Representation matters. When we tell herstory, we tell our story. For hundreds of years, Black women have contributed in vital ways to every aspect of American life — science, literature, math, sports, politics, justice, music, entertainment, and the list goes on and on — but too often, their narratives have escaped our notice. Their stories have not been told.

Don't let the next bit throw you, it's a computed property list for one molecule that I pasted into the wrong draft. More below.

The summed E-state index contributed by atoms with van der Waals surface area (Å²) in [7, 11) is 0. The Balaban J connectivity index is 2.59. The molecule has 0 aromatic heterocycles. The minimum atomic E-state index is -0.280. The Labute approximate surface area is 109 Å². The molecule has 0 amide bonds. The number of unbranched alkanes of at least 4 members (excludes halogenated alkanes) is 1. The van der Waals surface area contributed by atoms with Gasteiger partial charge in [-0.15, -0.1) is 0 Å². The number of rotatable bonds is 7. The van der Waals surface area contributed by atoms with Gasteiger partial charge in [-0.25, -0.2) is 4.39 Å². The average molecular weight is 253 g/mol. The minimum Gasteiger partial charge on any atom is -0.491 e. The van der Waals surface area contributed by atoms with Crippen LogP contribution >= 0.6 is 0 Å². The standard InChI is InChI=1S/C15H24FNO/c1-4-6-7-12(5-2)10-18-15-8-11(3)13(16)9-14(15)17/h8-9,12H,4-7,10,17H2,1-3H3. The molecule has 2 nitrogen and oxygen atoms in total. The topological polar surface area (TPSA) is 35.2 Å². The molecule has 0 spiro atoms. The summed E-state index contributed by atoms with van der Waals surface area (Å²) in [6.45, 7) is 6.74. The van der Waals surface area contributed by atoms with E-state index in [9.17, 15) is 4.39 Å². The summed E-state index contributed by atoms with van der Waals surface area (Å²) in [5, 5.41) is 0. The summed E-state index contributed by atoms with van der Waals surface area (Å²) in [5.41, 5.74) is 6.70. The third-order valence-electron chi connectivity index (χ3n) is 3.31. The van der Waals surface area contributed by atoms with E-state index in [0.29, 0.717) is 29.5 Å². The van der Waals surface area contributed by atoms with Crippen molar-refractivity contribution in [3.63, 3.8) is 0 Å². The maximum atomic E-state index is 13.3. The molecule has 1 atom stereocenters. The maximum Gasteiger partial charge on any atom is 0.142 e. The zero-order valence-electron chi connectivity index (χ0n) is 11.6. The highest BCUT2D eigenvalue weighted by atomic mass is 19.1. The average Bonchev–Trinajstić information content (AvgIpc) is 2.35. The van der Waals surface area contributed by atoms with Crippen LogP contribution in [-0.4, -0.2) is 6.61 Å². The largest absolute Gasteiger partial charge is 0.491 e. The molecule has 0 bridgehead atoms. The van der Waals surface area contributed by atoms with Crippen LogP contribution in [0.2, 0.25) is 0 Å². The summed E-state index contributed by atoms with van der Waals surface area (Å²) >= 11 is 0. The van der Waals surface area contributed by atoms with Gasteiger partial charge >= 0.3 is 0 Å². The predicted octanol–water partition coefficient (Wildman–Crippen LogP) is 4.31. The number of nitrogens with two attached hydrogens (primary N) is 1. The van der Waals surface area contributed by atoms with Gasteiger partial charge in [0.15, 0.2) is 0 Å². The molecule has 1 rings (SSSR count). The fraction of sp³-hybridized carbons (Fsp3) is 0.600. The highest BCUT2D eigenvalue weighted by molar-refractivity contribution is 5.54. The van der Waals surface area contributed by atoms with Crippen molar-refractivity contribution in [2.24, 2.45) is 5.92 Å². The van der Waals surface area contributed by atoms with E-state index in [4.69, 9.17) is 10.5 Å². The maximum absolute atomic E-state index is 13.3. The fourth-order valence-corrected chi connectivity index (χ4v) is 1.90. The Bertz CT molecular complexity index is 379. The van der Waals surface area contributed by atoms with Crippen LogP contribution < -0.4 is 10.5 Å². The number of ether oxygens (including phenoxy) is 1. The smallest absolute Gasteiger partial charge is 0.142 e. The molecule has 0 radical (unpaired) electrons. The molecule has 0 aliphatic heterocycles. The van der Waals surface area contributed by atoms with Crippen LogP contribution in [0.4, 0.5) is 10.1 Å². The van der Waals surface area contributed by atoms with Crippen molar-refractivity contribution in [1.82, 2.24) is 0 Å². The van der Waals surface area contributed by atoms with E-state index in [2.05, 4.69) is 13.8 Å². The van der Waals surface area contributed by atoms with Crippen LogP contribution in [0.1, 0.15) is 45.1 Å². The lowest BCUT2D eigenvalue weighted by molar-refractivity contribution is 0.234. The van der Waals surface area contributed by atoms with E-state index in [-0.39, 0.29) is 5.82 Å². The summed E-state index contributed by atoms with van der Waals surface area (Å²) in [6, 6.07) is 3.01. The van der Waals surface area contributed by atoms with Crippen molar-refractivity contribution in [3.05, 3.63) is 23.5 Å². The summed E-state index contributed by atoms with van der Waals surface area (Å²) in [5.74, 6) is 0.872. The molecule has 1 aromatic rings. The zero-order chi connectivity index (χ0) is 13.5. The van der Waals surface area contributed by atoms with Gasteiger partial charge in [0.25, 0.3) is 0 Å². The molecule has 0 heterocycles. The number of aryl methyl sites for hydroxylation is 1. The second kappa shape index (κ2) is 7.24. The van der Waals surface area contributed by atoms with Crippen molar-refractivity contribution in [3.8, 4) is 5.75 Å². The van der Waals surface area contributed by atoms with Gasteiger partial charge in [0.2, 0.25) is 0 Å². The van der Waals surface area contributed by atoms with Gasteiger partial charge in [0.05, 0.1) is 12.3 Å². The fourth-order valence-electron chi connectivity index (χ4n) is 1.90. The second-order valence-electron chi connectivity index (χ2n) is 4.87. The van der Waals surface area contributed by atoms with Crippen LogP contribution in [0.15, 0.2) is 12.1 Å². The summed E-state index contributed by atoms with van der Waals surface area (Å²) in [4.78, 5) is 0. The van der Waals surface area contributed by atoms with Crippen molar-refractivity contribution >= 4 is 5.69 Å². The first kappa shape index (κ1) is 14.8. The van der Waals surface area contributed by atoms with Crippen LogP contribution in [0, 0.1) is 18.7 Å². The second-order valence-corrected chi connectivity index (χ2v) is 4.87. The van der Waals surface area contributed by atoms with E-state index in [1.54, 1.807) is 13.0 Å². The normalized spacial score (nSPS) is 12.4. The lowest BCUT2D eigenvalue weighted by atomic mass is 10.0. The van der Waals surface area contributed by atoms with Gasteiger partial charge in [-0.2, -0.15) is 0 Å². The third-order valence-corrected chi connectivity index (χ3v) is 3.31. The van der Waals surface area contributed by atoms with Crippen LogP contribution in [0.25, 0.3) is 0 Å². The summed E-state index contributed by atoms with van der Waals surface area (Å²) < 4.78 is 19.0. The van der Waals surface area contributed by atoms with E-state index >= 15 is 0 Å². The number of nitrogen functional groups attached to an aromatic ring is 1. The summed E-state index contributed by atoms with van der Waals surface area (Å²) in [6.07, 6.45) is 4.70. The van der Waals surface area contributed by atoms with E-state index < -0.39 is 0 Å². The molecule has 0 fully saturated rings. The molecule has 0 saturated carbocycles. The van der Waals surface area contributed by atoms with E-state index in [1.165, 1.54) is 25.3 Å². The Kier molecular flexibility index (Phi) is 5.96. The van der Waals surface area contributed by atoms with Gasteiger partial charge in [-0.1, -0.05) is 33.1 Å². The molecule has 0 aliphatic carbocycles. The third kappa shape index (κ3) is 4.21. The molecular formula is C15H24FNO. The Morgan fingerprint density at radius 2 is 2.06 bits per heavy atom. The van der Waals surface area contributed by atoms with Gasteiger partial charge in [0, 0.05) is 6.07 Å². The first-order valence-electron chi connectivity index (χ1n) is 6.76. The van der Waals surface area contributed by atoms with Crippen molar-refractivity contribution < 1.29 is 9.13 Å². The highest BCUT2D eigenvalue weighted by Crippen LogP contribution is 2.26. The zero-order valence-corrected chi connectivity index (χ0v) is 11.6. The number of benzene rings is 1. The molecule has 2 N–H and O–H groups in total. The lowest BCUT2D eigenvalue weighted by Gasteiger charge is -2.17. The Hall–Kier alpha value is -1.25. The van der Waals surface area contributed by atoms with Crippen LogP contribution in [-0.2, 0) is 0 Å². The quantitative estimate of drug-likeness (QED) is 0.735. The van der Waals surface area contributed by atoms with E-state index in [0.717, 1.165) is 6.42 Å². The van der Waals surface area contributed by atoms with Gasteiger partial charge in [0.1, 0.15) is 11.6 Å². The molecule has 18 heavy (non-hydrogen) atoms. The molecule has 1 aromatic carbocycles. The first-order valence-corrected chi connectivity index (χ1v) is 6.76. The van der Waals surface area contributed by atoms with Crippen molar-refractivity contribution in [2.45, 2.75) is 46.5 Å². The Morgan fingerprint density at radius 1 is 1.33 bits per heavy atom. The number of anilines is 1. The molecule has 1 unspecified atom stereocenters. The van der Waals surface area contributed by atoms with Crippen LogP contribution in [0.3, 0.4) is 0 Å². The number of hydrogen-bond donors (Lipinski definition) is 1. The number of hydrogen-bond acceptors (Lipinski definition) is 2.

So in honor of Black History month, which should be every month, let’s tell them.
I sat down with award-winning filmmaker and writer Deborah Riley Draper, whose film Olympic Pride, American Prejudice tells the story of the 18 African-American athletes who defied Jim Crow — and Adolf Hitler — when they competed in the 1936 Olympics. Her life’s work has been to find the voices of our past and bring them to our attention.
“To silence someone’s story because they lack privilege is unjust,” Draper says. “Everyone deserves to have their voice heard.”
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